I’m sitting in the car in the rain as husband runs into Food Lion for the last of the groceries after our Saturday Costco trip. On my heart is recovery of teenage self. Literally. My chest keeps tightening and breath catching. That young woman is so lost inside of me.
This week I take one of her stories to certificate 2 training. It’s from the last year she was a teenager, 1990, where she believed her fate was sealed and all hope for choice was gone. It’s where she finally departed herself, shedding any remnants of who she was or might have been for who she was required to be.
I have punished her for that. For years she has borne the brunt of blame for trying to survive. For doing the best she could. For existing.
I’m in a weird space of feeling all of the feelings connected to that part of me as I sort them into their categories. Everything feels way too intense and current. Things that should not be a big deal seem huge. And things that really do loom large, well those feel unbearable.
Today’s 7 stares back from the calendar app on my phone, reminding me that in one month I will be another number away from nineteen. Twenty-eight numbers away, to be exact.
What is this crazy feeling of being so close, yet so far from myself? I hope to find out more this week as I regroup with others as we walk through our stories together.
I am grateful to my family for, once again, holding down the fort and to my friends for cheering me on, as I bravely go where I haven’t before, into another scene from my past.
The countdown is on!
I sit in the final Saturday of 2017 surrounded by binders and journals and books and baskets of laundry. Family members are out and about running errands or socializing with friends. One is resting on the couch, uncertain of how she is feeling. I stop to care for her and warm up a heating pad occasionally. Chicken noodle soup was prepared for her lunch.
Earlier in the kitchen my husband looked at me with the face. I know it well. It is a half-smirk that tries to cover and hide the feeling behind it, but I am too vigilant for that and know there is something going on inside his head. Rather than guessing at it, I ask.
What? What is that face for?
What face? I don’t have a face!
Yes you do. There is clearly a face, and I am curious about it.
We banter back and forth a bit, as he insists it is nothing when I know better. He finally caves.
I was just wondering if you have fallen into your end-of-the-year processing funk, yet?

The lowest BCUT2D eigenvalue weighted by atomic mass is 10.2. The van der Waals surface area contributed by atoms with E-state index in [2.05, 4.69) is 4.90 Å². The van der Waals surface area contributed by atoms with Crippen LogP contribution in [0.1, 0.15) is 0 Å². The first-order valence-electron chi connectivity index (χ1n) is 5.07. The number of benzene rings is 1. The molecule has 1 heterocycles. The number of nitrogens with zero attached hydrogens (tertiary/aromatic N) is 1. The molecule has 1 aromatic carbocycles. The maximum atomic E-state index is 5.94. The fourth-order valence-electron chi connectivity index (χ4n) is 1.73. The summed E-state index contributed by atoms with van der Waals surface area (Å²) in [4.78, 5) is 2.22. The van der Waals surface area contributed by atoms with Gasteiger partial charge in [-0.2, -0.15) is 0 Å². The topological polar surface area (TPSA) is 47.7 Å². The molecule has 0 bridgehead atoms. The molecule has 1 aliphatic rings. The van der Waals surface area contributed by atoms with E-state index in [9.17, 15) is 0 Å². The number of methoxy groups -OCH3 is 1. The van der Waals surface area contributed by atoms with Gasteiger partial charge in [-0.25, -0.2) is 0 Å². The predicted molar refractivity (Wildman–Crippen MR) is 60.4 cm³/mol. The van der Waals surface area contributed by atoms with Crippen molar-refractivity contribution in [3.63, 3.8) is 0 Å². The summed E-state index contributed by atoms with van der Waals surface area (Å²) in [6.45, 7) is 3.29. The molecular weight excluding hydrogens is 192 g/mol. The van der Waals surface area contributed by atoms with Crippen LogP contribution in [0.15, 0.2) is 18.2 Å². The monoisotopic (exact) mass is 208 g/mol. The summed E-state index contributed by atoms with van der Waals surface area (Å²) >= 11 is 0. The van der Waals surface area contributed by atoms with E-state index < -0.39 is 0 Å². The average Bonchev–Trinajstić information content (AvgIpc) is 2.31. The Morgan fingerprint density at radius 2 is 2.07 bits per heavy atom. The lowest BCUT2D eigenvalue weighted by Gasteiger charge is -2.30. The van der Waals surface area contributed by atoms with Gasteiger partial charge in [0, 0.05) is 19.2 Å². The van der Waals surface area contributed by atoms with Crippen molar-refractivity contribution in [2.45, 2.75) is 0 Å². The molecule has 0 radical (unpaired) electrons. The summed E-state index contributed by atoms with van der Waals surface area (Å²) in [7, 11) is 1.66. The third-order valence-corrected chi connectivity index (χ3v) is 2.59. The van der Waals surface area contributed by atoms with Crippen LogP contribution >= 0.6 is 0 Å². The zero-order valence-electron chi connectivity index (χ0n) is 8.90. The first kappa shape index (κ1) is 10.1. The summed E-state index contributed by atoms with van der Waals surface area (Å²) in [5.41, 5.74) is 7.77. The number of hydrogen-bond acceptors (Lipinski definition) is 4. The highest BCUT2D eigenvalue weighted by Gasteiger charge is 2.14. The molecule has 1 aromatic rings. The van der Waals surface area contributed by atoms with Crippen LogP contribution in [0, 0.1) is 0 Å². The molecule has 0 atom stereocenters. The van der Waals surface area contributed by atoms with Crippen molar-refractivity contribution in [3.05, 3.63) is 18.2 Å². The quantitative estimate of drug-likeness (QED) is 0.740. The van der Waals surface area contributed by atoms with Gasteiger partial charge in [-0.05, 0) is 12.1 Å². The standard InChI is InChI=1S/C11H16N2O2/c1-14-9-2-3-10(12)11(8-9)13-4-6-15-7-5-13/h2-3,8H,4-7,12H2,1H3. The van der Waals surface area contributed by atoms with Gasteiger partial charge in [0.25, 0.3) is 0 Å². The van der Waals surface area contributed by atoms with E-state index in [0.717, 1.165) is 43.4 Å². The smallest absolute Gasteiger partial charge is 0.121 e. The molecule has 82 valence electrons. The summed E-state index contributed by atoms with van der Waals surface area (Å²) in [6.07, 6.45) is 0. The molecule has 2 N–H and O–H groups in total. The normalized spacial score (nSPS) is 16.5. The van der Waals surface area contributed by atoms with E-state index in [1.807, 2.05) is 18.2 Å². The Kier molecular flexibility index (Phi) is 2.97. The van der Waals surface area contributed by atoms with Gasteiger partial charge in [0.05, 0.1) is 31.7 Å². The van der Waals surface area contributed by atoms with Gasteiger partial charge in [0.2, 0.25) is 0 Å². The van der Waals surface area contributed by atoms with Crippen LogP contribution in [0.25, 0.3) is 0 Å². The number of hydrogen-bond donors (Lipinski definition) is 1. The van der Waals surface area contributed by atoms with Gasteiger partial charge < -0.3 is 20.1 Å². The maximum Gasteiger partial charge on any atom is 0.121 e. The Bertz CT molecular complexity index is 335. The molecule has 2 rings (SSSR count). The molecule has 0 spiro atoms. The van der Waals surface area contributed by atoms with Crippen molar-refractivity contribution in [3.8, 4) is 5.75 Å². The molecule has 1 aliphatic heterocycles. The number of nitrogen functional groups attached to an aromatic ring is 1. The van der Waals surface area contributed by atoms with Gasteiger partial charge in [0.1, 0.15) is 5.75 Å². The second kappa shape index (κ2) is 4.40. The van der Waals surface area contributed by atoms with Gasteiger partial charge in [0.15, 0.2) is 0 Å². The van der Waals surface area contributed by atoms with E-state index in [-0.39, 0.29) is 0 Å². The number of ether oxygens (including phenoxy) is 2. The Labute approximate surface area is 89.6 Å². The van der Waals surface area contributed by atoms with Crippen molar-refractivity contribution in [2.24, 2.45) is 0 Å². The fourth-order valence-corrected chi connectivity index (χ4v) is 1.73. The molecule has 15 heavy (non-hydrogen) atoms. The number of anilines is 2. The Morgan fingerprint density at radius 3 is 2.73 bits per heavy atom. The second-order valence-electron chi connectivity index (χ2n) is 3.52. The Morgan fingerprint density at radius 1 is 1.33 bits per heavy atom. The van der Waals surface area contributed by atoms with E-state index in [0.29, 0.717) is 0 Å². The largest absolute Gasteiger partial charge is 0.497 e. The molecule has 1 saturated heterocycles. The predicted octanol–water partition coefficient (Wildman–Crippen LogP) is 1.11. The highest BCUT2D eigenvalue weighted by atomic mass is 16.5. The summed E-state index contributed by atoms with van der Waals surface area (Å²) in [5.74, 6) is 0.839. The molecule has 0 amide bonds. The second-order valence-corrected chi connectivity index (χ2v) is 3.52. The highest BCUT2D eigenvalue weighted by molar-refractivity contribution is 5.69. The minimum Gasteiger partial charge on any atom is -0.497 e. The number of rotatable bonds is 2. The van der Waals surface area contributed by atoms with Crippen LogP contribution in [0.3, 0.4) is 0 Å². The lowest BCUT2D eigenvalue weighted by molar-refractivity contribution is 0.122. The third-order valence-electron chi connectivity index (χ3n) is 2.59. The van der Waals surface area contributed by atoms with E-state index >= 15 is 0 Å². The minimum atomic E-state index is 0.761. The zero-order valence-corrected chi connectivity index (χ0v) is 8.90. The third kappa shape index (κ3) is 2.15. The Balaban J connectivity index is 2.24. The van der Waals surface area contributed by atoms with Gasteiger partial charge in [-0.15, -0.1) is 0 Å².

Laughter ensues from us both, because I am aware enough to be able to laugh at what is obvious about me, and he is courageous enough to name it. Family members are growing safer in being able to share how they experience me, and for that growth I am grateful.
Secretly, I feel pleased to be known and seen so well by my life-partner. It has not always been so. There have been many unseen and unheard years resulting in much hurt that we have worked hard at uncovering and naming this year.
And, yes, I am in my final 48 hour funk, sort of. Not really. It is a strange ambivalence.
It feels different this year. Still ponderous, but in a hopeful sort of way. There is anticipation of things to come in the midst of uncertainty. If anything there is a temptation to panic that time is running out, and I must do all the things.
Time is running out, but I do not have to do all the things. I can do just what is before me next and move in gratefulness for what has been and what is to come.
I sit in the day after Christmas, carving out some reflective quiet in the midst of all of the celebrating. In the moment there is relative peace. There are no deep conversations to engage, no projects to help facilitate, and no needs to meet. In the moment.
There has been much change and growth this season, and like most growth and change, it is not noticeable until you look back on what was. The looking back took place through the eyes of an adult son who was on the other side of the world last Christmas.
Christmas morning was so much more chill than it was two years ago when I was home.
It is true. Little people have grown and are growing, and while there is still excitement, there is not the frenetic level that once was. There is greater ability and capacity to wait with expectancy and hopeful patience and to enjoy the process of giving and receiving gifts on Christmas morning.
I noticed changes in many areas over the season.
Cookie baking looked different. It required minimal help from me in the gathering and helping to mix ingredients for dough. The rest took care of itself as four sisters sat and decorated them together.
There was such playfulness in the decorating, as inside family jokes were engaged and battle scenes created with cookies and icing. Growth. Laughter.
Christmas dinner felt calmer as we ate and laughed and played a game around the table. I really want to insert a picture, but it is the season where not everyone is fond of being posted. Changes. So I refrain and instead post the final result of our Advent tree.
That was a change, as well, since we kept up with the pieces and candles this year after a rocky beginning.